I have been speculating as to whether or not a roomful of Scots would come up with the same unanimous answer. I suspect the NHS may not be the chief reason for people staying in this country, but perhaps I’m wrong. Why not find a roomful of Scots and carry out an experiment for yourself?

As the US mid-term elections have been splattered across the media, and with Obama’s moves towards healthcare reform appearing to be one of the many issues that are irritating so many US voters right now, I have been considering our attitudes to the NHS here in the UK. For many Americans, the idea of a health system that is free for all from the point of need is inconceivable.

But for us in the UK, the reverse is true....the idea of NOT having the NHS is inconceivable. Naturally, our health systems in both Norway and the UK are not perfect, and we all know horrible stories of things not working out as they should. The Norwegian system is similar to ours, although if a patient is in need of medical attention, there can be some payments along the way...for example, if I went to see my GP, I would be charged a portion of the doctor’s fee. So, it is not ‘as free’ as it is in the UK, although National Health Insurance covers all costs involving hospitalization.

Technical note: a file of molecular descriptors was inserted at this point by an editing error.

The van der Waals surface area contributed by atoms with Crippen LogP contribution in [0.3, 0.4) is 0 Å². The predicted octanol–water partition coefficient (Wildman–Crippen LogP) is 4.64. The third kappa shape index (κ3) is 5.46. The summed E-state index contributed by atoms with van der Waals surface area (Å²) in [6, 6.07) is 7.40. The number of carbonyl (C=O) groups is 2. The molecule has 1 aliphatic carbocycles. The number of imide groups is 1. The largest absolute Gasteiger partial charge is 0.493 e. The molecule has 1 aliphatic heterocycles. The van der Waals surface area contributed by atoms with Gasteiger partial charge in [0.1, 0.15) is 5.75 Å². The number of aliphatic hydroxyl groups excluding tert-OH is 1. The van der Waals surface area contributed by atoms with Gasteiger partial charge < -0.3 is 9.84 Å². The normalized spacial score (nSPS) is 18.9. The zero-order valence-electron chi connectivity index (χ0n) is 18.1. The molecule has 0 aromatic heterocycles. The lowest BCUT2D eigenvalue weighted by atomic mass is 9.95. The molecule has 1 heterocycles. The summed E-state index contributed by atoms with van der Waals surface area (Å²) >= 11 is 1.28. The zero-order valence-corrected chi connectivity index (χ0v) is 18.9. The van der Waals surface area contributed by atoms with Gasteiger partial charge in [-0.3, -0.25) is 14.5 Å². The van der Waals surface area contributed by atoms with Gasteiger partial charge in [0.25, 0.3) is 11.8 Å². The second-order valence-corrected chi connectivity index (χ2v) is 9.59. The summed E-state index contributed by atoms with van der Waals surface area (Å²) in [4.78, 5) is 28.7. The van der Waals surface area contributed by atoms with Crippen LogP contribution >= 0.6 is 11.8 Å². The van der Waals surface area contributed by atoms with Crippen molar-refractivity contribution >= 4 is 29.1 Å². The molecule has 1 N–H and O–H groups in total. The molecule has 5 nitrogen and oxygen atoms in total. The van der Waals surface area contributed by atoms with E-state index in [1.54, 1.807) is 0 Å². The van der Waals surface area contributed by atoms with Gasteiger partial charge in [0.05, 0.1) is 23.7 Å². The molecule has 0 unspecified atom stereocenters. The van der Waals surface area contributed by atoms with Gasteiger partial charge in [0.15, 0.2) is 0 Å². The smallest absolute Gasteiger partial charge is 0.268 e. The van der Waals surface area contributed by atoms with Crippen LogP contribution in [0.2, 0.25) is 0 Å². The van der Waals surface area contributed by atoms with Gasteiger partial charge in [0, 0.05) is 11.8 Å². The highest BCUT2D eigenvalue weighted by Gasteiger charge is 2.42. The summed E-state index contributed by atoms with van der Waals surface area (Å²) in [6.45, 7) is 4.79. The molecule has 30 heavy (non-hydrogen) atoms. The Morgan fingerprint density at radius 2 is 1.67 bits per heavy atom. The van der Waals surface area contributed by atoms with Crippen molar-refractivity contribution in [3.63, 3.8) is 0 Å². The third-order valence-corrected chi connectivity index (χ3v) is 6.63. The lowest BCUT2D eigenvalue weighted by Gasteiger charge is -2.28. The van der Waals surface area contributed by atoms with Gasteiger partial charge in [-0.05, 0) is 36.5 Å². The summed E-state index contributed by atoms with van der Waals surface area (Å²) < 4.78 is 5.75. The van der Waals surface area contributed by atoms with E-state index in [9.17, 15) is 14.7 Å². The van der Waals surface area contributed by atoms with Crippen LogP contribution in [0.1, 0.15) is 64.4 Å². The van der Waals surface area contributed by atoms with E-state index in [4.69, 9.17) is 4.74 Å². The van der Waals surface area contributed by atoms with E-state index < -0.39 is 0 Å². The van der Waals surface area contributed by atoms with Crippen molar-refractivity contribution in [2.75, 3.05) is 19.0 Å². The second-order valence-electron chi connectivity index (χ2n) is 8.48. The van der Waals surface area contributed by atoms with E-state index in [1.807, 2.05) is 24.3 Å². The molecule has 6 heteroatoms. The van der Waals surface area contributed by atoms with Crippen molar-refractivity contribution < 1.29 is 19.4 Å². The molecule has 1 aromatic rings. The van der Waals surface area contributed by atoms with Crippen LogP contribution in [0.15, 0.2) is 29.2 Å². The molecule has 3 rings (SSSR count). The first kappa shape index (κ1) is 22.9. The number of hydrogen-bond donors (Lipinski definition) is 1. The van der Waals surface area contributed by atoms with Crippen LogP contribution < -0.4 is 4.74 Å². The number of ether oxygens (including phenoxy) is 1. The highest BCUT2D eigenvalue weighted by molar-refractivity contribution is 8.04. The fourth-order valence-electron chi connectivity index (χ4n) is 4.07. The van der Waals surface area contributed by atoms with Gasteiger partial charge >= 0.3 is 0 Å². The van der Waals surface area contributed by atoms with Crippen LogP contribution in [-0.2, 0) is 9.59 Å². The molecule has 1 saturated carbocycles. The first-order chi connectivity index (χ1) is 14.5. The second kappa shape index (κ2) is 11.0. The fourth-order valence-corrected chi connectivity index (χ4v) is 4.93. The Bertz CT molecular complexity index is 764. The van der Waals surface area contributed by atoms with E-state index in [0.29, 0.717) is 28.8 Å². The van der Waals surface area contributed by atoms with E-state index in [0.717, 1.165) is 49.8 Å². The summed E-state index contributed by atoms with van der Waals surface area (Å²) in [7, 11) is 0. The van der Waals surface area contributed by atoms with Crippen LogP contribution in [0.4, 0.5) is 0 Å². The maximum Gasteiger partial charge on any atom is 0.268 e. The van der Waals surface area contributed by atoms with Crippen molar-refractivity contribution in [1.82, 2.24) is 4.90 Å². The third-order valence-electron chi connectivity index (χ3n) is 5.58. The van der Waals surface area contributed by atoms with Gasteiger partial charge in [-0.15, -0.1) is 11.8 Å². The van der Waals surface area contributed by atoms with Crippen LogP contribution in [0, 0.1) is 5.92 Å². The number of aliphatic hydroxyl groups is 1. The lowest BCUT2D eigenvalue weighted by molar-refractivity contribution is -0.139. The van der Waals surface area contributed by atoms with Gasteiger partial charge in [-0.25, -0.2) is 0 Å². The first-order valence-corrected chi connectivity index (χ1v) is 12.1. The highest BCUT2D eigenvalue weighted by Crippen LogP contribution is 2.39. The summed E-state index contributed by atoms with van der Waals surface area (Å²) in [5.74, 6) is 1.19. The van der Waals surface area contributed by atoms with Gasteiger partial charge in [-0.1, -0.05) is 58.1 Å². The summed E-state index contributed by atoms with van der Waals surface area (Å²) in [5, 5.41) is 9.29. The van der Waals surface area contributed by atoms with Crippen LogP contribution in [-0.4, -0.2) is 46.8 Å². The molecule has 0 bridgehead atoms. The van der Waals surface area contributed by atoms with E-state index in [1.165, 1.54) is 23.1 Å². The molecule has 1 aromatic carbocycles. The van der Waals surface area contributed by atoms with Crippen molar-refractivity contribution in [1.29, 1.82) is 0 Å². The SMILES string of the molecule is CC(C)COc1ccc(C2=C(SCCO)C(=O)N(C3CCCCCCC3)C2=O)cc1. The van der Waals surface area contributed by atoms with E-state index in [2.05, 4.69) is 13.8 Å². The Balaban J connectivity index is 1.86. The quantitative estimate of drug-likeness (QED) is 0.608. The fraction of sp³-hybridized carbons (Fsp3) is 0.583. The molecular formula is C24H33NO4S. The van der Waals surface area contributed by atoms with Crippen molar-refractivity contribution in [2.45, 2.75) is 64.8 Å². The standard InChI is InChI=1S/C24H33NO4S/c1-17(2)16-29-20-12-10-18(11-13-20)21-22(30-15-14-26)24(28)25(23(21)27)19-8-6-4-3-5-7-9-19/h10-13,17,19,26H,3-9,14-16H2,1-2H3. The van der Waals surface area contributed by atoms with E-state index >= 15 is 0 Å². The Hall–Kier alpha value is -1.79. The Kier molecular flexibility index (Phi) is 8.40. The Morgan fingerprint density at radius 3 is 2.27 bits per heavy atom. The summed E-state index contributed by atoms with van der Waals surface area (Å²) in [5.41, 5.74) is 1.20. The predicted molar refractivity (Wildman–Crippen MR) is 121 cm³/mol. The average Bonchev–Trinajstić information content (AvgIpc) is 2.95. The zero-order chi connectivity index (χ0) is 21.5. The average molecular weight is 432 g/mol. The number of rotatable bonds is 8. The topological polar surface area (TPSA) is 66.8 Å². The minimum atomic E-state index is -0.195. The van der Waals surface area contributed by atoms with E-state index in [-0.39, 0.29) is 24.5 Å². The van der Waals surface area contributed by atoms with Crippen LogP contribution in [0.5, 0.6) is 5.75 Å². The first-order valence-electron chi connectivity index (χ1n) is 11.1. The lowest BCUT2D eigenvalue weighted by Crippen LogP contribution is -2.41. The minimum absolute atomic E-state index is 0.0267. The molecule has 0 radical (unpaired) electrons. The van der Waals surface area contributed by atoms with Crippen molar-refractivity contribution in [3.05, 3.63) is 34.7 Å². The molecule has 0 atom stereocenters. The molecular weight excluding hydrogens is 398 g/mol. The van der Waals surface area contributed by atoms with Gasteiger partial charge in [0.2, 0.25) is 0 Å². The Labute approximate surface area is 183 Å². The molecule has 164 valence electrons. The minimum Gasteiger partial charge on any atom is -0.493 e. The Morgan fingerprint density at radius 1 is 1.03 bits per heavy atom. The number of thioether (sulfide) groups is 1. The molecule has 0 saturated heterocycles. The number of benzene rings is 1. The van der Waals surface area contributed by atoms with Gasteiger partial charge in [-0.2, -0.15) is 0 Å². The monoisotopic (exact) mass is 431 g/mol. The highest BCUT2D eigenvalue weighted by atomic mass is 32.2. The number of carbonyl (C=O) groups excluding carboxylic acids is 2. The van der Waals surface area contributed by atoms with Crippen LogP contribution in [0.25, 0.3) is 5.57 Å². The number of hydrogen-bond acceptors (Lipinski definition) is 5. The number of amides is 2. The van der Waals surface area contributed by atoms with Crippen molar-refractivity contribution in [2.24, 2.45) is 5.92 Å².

We all have our health horror stories. But we also all have our health wonder stories.....the times when extraordinary expertise coupled with genuine, skilful care has brought great, life-changing joy. We know it’s not perfect, but I believe we do, after all, cherish what we have. We also all know that the funding of the NHS is akin to funding a bottomless pit. Unlike Americans, we at least HAVE a free health system. We also, for the time being at least, have less unemployment, universal child allowance, and we can still educate our students at top universities for a fraction of the cost of the US equivalent. Whichever flavour of government happens to be in power, we have to pull ourselves out of a world-wide credit crunch while trying to preserve some of the aspects of living in the UK that are most precious to us. With all the doom and gloom around, it is easy to forget that many people in the world don’t have it so good.

I’m reminded of the BBC’s Andrew Marr and his comment at the conclusion of his mega TV series on the ‘A History of Modern Britain’....he remarked that, at the end of the day, it is the most incredible piece of luck to have been born British.

I’m going to try out that experiment tonight.